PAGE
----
We are always talking about compensations. We have worn out our statement “what you see in someone’s gait is not their problem, ti is their compensation stratetgy(s).”
Here is a study with an interesting thought.
Just remember, try to fix the underlying problems. But, realizing sometimes you cannot, especially in the elderly population, sometimes you have to give a strategy to help them even though it is not the solution you want. And remember also that driving the anterior compartment with appropriate exercises as our “shuffle walk” might stop any loss of ankle dorsiflexion that might be met with the extra calf work that this article seems to suggest.
From the study: “ Of particular importance were the compensatory mechanisms provided by the plantar flexors, which were shown to be able to compensate for many musculoskeletal deficits, including diminished muscle strength in the hip and knee flexors and extensors and increased hip joint stiffness. This importance was further highlighted when a normal walking pattern could not be achieved through compensatory action of other muscle groups when the uniarticular and biarticular plantar flexor strength was decreased as a group. Thus, rehabilitation or preventative exercise programs may consider focusing on increasing or maintaining plantar flexor strength, which appears critical to maintaining normal walking mechanics.”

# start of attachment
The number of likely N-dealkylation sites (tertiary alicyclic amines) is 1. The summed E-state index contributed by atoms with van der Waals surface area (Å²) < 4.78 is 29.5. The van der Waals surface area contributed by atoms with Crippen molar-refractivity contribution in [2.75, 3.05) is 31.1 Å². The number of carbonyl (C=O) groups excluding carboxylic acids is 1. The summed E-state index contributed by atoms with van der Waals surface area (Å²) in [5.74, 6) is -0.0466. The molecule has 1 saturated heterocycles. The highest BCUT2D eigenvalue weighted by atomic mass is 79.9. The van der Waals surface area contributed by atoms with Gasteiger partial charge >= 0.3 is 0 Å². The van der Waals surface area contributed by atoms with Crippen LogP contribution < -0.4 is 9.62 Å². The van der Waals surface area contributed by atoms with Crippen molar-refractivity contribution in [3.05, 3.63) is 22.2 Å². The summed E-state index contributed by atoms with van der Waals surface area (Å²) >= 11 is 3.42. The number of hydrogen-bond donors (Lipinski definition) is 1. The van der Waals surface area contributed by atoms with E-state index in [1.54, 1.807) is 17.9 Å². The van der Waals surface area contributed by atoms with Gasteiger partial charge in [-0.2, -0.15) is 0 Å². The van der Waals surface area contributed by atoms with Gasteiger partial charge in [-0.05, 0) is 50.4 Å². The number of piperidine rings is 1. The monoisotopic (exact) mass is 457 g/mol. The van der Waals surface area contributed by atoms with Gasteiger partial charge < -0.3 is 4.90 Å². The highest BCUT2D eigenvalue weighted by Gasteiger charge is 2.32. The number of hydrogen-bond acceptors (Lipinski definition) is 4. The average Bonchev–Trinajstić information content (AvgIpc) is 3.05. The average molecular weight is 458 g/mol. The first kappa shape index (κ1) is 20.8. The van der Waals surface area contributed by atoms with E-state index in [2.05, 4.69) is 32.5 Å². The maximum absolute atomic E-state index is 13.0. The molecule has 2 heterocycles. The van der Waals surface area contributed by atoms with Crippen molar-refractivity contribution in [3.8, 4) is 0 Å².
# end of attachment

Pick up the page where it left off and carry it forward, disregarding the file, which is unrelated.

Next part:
Gait Posture. 2007 Mar;25(3):360-7. Epub 2006 May 23.
Compensatory strategies during normal walking in response to muscle weakness and increased hip joint stiffness.
Goldberg EJ1, Neptune RR.